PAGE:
How PE Firms Are Approaching Investments during covid-19 Pandemic
The coronavirus pandemic is causing widespread concern and economic hardship for consumers, businesses, and communities across the globe. The economic damage is becoming palpable. Private Equity firms and their portfolio companies come into the crisis riding a decade-long wave of growing transaction volumes, valuations, and fundraising.
At the start of February, data from Preqin and Dealogic suggested that across funds dedicated to buyouts, venture capital, infrastructure, real estate, and distressed funds, Private Equity had more than $2 trillion of dry powder. The guardians of these large pools of private capital are sitting on a lot of it. If governments can hold societies and economies together, for now, central banks protect financial systems and their portfolio
companies survive, then these private cash buyers will be big drivers of whatever happens next.
For fund managers in the investment cycle, there is a significant opportunity to capitalize on the market instability and lower valuations. The negotiation, documentation, and electronic due diligence of investments can and should continue to the extent possible. We expect substantial movement in pricing and terms even as deals are being finalized so fund managers should be alert and quick to respond.
The current financial market displacement and equity valuations have undoubtedly created potential investments for sponsors with dry powder. Many sponsors are preparing for a broader range of investments such as debt or other rescue financings for companies suffering the brunt of the crisis and other situations that are outside the norm. Such an investment strategy will require an agile process in order to move quickly when potential investments arise. The current pandemic has proven that black-swan scenarios exist. Thus, investors would do well to consider a wider range of disruptive scenarios when considering new investments.
According to Bain, looking across all fund types for general partners and limited partners, uncalled capital which has been rising since 2012, had hit $2.5 trillion by the end of 2019. Private equity has never been so cash-rich and assets have rarely been so cheap meaning that vast fortunes are going to be made by those who best take advantage of this extraordinary combination. Perhaps, during this period, it’s surprising to hear that there is still an appetite to lend. These large private pools of capital are now presenting themselves to companies as potential providers of investment right across the capital structure. During this period, they are able to evaluate changing situations quickly and take minority stakes, buy hybrid instruments, provide straight debt, and even credit lines. They, therefore, present themselves as a potential solution for companies under stress and uncertainty.
What private equity is looking at right now is underlying assets in resilient sectors that either have no or limited exposure to coronaviruses such as technology, business services, and software. There will be a premium for stability overgrowth in the months ahead. It will be some time yet before the bargain hunters are searching for opportunities in manufacturing industries with complex international supply chains. Even investors with bags of cash can only focus on acquisitions they can take a calculated gamble on. And even if they are prepared to stretch, the credit investors they depend on won’t accept uncertainty. They will only finance resilient assets in the first phase of any stabilization and recovery.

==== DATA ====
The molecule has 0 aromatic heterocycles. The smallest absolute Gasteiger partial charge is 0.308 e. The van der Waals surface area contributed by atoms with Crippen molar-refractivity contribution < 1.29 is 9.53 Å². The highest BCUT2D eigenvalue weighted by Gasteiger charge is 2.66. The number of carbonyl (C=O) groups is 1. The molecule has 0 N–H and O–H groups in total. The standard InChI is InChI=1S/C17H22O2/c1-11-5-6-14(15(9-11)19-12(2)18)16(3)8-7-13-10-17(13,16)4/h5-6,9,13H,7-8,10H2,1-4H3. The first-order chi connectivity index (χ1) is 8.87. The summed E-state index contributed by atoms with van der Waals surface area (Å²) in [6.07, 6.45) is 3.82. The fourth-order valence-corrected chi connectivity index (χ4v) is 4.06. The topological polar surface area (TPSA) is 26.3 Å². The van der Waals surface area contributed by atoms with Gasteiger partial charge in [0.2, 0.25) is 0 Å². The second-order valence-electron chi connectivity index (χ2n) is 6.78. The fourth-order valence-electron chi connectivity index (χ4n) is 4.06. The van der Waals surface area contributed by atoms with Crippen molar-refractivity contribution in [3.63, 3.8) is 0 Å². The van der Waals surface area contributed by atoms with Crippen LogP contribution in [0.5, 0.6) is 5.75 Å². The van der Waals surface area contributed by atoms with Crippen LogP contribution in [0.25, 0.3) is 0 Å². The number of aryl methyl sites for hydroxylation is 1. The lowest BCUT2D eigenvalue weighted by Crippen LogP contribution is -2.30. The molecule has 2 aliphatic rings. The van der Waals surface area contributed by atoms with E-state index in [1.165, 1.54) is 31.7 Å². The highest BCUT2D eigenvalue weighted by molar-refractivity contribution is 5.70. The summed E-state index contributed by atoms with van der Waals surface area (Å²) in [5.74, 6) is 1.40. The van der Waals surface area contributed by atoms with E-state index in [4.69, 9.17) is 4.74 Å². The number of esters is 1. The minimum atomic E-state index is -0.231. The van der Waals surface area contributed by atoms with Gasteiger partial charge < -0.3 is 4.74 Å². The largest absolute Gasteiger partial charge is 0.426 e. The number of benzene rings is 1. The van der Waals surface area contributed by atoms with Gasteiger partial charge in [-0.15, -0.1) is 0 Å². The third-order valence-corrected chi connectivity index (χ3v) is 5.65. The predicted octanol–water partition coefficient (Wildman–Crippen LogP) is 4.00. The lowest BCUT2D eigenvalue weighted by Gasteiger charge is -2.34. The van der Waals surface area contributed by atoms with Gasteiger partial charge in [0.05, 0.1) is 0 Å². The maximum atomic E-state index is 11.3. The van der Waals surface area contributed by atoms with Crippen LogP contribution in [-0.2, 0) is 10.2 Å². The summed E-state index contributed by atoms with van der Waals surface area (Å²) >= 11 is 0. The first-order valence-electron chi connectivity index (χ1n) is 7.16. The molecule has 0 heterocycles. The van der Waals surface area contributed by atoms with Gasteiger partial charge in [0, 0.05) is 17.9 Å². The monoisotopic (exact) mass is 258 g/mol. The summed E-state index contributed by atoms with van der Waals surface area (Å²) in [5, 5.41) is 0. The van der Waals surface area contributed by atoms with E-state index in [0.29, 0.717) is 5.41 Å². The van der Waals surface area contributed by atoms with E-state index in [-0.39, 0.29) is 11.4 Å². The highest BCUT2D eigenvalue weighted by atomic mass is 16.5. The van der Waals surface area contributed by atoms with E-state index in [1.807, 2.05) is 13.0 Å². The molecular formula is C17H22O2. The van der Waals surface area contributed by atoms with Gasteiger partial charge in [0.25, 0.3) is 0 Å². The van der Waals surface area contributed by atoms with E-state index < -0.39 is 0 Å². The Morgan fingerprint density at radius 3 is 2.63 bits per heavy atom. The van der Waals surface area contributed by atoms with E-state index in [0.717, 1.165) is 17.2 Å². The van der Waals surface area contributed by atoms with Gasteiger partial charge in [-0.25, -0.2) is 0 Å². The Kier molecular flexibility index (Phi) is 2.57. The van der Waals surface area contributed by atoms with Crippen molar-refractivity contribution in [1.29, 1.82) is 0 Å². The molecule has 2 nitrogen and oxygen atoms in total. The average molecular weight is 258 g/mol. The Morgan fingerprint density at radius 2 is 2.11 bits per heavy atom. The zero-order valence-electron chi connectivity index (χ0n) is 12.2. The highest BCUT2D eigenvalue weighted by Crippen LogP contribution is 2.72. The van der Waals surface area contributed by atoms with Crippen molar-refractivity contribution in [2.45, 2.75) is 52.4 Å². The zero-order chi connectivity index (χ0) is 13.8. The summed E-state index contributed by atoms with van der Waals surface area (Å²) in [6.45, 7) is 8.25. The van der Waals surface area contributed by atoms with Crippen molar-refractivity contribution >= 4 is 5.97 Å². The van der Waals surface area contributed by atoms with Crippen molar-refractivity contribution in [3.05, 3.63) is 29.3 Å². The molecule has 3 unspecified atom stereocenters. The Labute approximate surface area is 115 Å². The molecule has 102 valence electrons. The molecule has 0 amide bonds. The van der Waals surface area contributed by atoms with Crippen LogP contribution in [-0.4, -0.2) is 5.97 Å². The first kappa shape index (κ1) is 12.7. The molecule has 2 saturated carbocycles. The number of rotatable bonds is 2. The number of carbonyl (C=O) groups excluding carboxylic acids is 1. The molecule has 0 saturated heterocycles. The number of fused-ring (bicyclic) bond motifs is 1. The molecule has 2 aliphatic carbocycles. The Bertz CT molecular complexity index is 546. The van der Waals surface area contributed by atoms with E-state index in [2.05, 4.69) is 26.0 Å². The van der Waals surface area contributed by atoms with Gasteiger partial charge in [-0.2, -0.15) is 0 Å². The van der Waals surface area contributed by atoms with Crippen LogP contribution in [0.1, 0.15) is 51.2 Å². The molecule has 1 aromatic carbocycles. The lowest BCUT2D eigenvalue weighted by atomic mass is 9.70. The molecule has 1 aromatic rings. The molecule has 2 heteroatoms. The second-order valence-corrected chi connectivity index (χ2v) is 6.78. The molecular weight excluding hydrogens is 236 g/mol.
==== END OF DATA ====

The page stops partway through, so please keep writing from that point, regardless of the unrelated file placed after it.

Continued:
For funds in the capital-raising cycle, the pandemic may prove to be tough and challenging. We are already seeing investors delaying or reducing commitments as they try to assess the economic fallout on their own balance sheets. Fund managers must be prepared to address these concerns and to redirect attention to the long-term nature of their investments and to investment opportunities that will ultimately arise from the crisis. 
Fund managers will not be able to meet with prospective investors in person for the next few months or traverse the conference circuit for new sources of capital. While it is not ideal to conduct these discussions without the usual social interaction, fund managers need to adapt quickly. It is an opportunity to have a captive audience and fund managers can stay in touch with prospective investors with interactive discussions and topics of interest. It may not be possible to get a firm commitment during the global lockdowns, but it is possible to impress prospective investors with insights and foresight and to be ready to capitalize on opportunities as soon as the restrictions lift.
The implications of Covid-19 are changing with each passing week and fund managers need to be nimble and seize opportunities as they present themselves. Those that are best prepared and quickest to act decisively to protect the interests of their investors and portfolio companies will be the ones that emerge strongest from this crisis.
 Private Equity and the new Reality of Coronavirus- McKinsey & Company
 Private Equity can be the big winner from Covid-19 sell-off- Euromoney
 Global Private Equity Report 2020- Bain & Company
 How coronavirus is affecting private equity- Private Equity International